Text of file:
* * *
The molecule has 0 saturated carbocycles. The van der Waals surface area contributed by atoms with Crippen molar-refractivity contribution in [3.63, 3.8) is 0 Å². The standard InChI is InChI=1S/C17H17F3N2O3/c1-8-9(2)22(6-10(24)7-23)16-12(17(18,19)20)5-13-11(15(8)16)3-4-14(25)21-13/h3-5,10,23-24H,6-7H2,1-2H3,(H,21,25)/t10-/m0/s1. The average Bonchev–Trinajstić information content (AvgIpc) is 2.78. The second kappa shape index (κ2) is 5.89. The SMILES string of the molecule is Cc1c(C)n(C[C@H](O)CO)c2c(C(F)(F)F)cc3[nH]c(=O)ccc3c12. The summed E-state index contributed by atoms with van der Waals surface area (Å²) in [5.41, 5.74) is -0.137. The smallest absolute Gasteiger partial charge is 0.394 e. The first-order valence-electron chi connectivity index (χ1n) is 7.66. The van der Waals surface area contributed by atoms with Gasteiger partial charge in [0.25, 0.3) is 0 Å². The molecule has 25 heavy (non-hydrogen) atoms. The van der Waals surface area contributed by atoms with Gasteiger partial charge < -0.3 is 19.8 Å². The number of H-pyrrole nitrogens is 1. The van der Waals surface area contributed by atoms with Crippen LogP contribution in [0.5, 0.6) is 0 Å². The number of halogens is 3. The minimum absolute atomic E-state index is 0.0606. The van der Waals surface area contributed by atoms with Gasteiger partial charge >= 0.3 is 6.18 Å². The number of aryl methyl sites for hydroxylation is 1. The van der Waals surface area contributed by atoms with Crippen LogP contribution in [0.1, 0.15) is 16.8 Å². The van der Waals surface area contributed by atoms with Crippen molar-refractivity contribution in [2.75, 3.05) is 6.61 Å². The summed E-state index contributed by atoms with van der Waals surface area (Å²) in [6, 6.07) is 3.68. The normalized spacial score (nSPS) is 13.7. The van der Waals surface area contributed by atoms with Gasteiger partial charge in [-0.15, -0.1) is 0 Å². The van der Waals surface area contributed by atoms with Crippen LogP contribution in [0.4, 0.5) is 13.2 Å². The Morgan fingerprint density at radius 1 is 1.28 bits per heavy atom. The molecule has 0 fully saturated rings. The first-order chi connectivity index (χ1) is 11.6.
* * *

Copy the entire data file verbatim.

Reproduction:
The molecule has 0 saturated carbocycles. The van der Waals surface area contributed by atoms with Crippen molar-refractivity contribution in [3.63, 3.8) is 0 Å². The standard InChI is InChI=1S/C17H17F3N2O3/c1-8-9(2)22(6-10(24)7-23)16-12(17(18,19)20)5-13-11(15(8)16)3-4-14(25)21-13/h3-5,10,23-24H,6-7H2,1-2H3,(H,21,25)/t10-/m0/s1. The average Bonchev–Trinajstić information content (AvgIpc) is 2.78. The second kappa shape index (κ2) is 5.89. The SMILES string of the molecule is Cc1c(C)n(C[C@H](O)CO)c2c(C(F)(F)F)cc3[nH]c(=O)ccc3c12. The summed E-state index contributed by atoms with van der Waals surface area (Å²) in [5.41, 5.74) is -0.137. The smallest absolute Gasteiger partial charge is 0.394 e. The first-order valence-electron chi connectivity index (χ1n) is 7.66. The van der Waals surface area contributed by atoms with Gasteiger partial charge in [0.25, 0.3) is 0 Å². The molecule has 25 heavy (non-hydrogen) atoms. The van der Waals surface area contributed by atoms with Gasteiger partial charge < -0.3 is 19.8 Å². The number of H-pyrrole nitrogens is 1. The van der Waals surface area contributed by atoms with Crippen LogP contribution in [0.5, 0.6) is 0 Å². The number of halogens is 3. The minimum absolute atomic E-state index is 0.0606. The van der Waals surface area contributed by atoms with Gasteiger partial charge >= 0.3 is 6.18 Å². The number of aryl methyl sites for hydroxylation is 1. The van der Waals surface area contributed by atoms with Crippen LogP contribution in [0.1, 0.15) is 16.8 Å². The van der Waals surface area contributed by atoms with Crippen molar-refractivity contribution in [2.75, 3.05) is 6.61 Å². The summed E-state index contributed by atoms with van der Waals surface area (Å²) in [6, 6.07) is 3.68. The normalized spacial score (nSPS) is 13.7. The van der Waals surface area contributed by atoms with Gasteiger partial charge in [-0.15, -0.1) is 0 Å². The van der Waals surface area contributed by atoms with Crippen LogP contribution in [0.4, 0.5) is 13.2 Å². The Morgan fingerprint density at radius 1 is 1.28 bits per heavy atom. The molecule has 0 fully saturated rings. The first-order chi connectivity index (χ1) is 11.6.